Although not necessary in every single situation, probate is generally required in California. In Orange County, the value of most estates is greater than $166,250, which is the maximum amount an estate can be valued at in order to utilize simplified procedures to avoid probate court.
An example of assets that automatically transfer is real estate owned by a married couple, in which case the property would transfer to the surviving spouse. Another example is a life insurance policy going automatically to the named beneficiary.
In these cases, a simple estate may be settled solely by the executor. For instance, in a situation where the estate’s assets are large enough to cover any debts, there are no legal threats, disputes, or contests to the will, and no business matters involving the estate, the executor could avoid probate court. The fact of the matter is that most estates require an attorney’s assistance, even if the decedent did extensive planning before their passing.
Unfortunately, family members may end up fighting after the loss of a loved one, especially when assets such as property, investments, business holdings, and other valuables are at stake. Even when a will or trust has been thoughtfully and legally crafted, a family member or other beneficiary may contest it.
The California Probate Code states that an executor must file a will within 30 days of an individual’s passing, and if they fail to do so, they may accidentally waive their rights as executor. In the case of a small estate, an executor must wait until 40 days have passed from the date of the decedent’s death to file an affidavit.
Each probate case has unique circumstances, so the time varies according to the details of the case. Creditors have four months to make a claim against the estate; this means the case must stay open for this amount of time at a minimum. Legally, the final distribution must be filed within 12 to 18 months if federal tax returns are necessary, but the timeline increases if the will is contested or any other litigation is considered.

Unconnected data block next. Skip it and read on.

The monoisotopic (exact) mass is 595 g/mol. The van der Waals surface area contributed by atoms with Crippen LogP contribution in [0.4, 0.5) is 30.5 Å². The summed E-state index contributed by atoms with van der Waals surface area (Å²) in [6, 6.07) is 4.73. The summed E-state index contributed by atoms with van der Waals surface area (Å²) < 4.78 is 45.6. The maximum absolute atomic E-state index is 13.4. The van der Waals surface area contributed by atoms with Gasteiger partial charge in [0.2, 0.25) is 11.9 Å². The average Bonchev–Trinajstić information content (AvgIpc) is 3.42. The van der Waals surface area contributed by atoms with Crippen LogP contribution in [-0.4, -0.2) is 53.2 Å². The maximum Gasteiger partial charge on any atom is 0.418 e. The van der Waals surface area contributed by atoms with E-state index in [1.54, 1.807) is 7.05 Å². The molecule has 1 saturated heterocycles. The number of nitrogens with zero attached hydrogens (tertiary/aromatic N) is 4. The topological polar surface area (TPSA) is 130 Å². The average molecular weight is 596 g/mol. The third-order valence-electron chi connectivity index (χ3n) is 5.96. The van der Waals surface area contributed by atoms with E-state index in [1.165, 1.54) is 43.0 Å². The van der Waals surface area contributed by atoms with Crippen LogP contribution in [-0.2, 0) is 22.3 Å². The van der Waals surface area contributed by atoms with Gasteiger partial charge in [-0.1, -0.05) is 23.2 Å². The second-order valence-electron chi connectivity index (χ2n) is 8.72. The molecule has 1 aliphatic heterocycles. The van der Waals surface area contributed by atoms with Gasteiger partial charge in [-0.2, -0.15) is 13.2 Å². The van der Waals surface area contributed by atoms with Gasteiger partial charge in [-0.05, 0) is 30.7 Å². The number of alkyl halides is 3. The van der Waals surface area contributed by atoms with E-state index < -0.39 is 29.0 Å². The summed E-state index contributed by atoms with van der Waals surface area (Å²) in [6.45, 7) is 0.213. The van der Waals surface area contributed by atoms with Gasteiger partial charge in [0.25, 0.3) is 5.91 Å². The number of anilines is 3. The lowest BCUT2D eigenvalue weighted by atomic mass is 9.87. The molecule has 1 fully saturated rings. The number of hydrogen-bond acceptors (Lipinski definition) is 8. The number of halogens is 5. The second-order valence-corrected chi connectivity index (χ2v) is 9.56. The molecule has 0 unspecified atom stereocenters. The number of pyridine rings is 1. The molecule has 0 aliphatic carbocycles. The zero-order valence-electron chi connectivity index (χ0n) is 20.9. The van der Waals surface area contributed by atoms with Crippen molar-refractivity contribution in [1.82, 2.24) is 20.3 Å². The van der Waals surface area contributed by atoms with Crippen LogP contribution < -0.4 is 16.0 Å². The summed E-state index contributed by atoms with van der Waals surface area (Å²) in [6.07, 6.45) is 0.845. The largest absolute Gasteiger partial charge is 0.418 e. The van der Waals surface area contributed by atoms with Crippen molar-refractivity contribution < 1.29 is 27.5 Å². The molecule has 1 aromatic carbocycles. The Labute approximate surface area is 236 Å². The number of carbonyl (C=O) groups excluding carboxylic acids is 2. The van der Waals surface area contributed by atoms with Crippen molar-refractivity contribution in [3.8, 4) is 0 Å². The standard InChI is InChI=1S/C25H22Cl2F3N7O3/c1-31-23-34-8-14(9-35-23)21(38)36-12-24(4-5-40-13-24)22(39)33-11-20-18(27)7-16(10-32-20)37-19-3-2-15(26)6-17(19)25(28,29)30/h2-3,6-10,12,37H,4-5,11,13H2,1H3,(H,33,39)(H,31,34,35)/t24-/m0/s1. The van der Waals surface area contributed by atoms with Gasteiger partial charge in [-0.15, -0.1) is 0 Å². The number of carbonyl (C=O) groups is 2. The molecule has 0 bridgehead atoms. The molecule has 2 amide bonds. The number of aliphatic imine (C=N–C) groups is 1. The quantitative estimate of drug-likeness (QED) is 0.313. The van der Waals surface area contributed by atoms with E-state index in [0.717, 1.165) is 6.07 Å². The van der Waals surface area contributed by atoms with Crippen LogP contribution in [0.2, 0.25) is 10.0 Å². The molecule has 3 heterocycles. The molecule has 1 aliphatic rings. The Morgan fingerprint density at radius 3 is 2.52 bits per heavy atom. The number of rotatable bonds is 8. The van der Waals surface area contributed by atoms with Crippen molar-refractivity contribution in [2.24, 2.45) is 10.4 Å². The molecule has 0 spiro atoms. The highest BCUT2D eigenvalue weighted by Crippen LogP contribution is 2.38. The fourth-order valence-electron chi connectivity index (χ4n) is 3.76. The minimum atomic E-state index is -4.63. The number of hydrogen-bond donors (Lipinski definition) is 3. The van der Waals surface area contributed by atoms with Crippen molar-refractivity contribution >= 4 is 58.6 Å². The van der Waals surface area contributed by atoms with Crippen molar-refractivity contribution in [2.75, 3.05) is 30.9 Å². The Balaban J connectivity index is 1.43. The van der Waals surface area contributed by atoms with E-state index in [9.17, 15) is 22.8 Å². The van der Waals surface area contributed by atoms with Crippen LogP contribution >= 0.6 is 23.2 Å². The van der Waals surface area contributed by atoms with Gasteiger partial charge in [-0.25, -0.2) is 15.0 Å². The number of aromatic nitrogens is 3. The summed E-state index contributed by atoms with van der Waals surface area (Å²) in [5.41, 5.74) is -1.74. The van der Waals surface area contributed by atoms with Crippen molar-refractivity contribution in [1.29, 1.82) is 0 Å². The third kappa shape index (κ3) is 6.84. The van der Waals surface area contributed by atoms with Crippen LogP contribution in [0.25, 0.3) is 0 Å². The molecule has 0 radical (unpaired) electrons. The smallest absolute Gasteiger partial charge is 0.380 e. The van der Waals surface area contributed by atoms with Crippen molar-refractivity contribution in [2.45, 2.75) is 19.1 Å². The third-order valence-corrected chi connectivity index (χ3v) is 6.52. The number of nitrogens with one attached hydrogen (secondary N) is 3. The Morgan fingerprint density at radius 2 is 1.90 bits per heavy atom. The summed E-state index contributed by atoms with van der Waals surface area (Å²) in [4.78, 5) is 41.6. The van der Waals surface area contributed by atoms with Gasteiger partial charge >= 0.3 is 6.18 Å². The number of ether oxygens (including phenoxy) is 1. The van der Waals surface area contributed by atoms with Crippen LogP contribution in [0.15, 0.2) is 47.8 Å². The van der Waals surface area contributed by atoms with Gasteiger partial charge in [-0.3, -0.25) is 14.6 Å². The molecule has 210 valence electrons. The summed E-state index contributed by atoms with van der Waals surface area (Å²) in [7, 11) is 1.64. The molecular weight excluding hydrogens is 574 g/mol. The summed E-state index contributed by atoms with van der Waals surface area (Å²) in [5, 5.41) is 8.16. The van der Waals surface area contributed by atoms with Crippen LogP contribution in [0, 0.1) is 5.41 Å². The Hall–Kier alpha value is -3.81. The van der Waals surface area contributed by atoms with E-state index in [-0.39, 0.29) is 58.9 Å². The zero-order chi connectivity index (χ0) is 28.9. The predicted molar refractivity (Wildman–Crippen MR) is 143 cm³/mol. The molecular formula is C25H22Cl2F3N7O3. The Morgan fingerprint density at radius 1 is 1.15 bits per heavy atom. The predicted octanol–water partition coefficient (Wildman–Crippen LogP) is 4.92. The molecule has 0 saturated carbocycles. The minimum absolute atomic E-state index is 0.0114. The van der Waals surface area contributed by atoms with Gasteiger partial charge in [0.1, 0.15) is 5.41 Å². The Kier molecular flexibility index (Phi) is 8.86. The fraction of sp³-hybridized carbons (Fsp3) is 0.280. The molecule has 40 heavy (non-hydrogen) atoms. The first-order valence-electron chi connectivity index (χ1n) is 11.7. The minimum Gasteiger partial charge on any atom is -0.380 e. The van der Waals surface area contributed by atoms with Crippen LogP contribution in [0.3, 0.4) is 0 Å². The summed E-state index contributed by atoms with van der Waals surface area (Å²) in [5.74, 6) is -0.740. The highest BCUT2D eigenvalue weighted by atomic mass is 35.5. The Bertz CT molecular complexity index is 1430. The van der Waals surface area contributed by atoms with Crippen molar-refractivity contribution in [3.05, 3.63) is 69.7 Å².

Ultimately, the timeline depends on the specifics of each situation. If the process does not present any unexpected challenges, then the estate can be probated quickly and efficiently. Any contests or disputes, however, can cause delays that are only prolonged without the skills of a seasoned probate attorney.
A dedicated attorney with knowledge of estate law, including elder law, wills and trusts, and probate litigation, will guide you through the process by doing the following:
- Determining if the deceased passed away with a valid last will and testament
- Investigating any life insurance policies
- Property appraisal
- Identifying and distributing assets
- Paying off bills and debts associated with the deceased
- Investigating and paying off any estate or inheritance taxes
- Identifying any income tax discrepancies and resolving them as necessary
- Managing any checking accounts under the decedent’s name
- Preparing and filing required documents with the probate court
- Transferring assets in accordance with the decedent’s will to the appropriate parties, such as children, heirs, and other beneficiaries
The cost of probate in California depends on the efficiency of your attorney and the specific details of your case. A simple estate with no disputes or complications can still require court fees of five to ten percent of the estate’s value.
When a will is contested, or any other issues arise with family members, heirs, or beneficiaries, these costs can increase exponentially. An attorney with extensive experience in estate law can minimize not only the amount of time but also the associated costs that accompany a complicated probate case.
Additional fees at the beginning of the probate process are as follows:
- A $350 fee to file for probate
- $350 to $500 to publish a notice of death in the local newspaper
- $200 to $350 for any additional petitions and objections filed with the probate court
- Any costs associated with a probate bond, if ordered by the court
- Any costs associated with the appraisal of the estate’s non-monetary assets